How different does Spring44 vodka taste from its competitors?

"Clear Thinking," this week's cover story on Spring44, details the rise of vodka -- a rise due, in part, to the spirit's lack of flavor: Because it tastes like nothing, it's easy to mix with everything.

How, then, do you evaluate vodka for taste? And furthermore, don't all vodkas taste alike -- like nothing?

There are several prescriptions for tasting vodkas, which range from icing it down to serving it in chilled shotglasses, examining the smell, aftertaste, burn and mouthfeel. Ideally, vodka should be soft, creamy and smooth, and not medicinal or bitter.

Todd Leopold of Leopold Bros. Distillery explains that tasting vodka is about assessing mouthfeel and flaws. And to fully grasp the mouthfeel, he says, you have to taste the spirit at room temperature -- not ice-cold, which is how it's most often served. Room temperature also helps you detect the complexities of the spirit that definitely exist, despite vodka's reputation as a flavorless liquor: Most vodkas exhibit some flavor characteristics, be they faint botanicals, fruit, spice or sweetness.

To detect flaws, Leopold recommends cutting vodka with an equal measure of water, which will highlight anything funky going on in the bottle.

Using that method, I set up my own taste test of Spring44 vodka as well as Belvedere, Grey Goose, Ciroc and Ketel One, four vodkas that Spring44 is trying take on with its vodka made from Rocky Mountain spring water. And while cutting the spirits with water didn't uncover any flaws -- all the vodkas were clean and tight -- the taste test did unearth more differences than I'd expected.

Belvedere and Grey Goose were virtually indistinguishable: Both were nearly one-dimensional, with a creamy mouthfeel and a smooth finish. Each was truly the "white paint" that distiller Rob Masters describes.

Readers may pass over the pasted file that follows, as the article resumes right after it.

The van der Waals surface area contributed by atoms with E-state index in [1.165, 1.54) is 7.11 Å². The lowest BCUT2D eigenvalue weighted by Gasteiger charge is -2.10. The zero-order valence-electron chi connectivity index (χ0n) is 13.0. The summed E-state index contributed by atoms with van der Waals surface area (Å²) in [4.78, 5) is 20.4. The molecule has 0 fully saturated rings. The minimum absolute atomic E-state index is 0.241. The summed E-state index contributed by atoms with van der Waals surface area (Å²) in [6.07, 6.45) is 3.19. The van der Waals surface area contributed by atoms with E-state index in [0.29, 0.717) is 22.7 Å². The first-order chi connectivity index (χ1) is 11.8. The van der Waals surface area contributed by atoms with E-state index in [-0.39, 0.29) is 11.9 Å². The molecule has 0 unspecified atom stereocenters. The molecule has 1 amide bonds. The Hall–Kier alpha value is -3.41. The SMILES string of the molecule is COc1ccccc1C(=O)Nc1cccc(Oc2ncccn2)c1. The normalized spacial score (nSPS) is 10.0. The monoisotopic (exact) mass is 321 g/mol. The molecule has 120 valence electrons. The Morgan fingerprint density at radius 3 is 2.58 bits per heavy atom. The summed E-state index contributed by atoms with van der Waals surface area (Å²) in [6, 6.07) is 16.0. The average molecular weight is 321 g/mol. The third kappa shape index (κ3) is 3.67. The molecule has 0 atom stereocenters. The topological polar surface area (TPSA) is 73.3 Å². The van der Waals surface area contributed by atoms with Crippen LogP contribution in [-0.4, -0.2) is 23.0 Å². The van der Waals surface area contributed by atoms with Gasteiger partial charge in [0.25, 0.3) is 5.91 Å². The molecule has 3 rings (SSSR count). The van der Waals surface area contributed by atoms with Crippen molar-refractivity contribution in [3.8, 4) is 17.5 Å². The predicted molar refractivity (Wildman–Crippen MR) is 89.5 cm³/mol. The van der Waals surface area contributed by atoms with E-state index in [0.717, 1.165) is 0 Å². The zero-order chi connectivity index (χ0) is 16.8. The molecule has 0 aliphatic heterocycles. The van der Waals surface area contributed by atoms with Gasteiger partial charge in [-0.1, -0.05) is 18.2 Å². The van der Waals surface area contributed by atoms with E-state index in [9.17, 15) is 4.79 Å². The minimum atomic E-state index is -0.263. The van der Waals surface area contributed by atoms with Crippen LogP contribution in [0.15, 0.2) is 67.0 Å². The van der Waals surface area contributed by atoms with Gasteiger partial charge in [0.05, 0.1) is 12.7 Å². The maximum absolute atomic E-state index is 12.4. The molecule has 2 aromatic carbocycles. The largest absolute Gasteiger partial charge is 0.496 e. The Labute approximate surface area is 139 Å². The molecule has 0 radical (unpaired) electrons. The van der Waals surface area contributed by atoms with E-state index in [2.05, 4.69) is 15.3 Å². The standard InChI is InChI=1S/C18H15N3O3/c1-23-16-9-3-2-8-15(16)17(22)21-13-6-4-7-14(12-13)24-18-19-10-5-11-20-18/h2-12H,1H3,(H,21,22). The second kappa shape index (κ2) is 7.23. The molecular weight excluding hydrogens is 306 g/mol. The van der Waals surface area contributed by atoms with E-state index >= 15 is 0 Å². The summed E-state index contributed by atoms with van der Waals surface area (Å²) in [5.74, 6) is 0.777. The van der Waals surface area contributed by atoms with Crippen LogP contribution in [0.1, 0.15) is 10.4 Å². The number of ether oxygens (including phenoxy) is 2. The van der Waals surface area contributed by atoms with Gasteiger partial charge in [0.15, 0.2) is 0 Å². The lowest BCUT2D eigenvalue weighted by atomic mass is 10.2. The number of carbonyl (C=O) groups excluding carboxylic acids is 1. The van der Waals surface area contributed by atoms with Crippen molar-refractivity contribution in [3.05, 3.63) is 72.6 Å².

Spring44 had a velvety mouthfeel similar to Belvedere and Goose, and it was smoother on the back-palate, leaving hardly any aftertaste. But there was definitely a faint spiciness to the vodka -- likely thanks to the rye in its blend -- as well as a hint of a floral note and mountain botanicals.

Ciroc, which is distilled from grapes, was also smooth and creamy -- maybe the creamiest of all, actually -- and it definitely didn't hurt for flavor characteristics either. I got both fruit and vegetable notes on par with a glass of red wine (though much more subtle, obviously). And I could definitely identify with the taste testers who have compared Ciroc to grappa -- there was a hint of anise that made me think of the Italian spirit, too.

My first impression of Ketel One was almost completely dominated by the finish, which was much harsher than any of the other samples I tried in the lineup (and that aftertaste, however muted, took me right back to college nights spent gagging down shots of vodka from a plastic jug). Once I focused on the initial palate impression, though, I got an almost vanilla-like essence balanced by spice.

Do you have a different impression of these vodkas? Post your opinions in the comments section below.

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Laura Shunk was Westword's restaurant critic from 2010 to 2012; she's also been food editor at the Village Voice and a dining columnist in Beijing. Her toughest assignment had her drinking ten martinis and eating ten Caesar salads over the course of 48 hours. She still drinks martinis, but remains lukewarm on Caesar salads.
Contact: Laura Shunk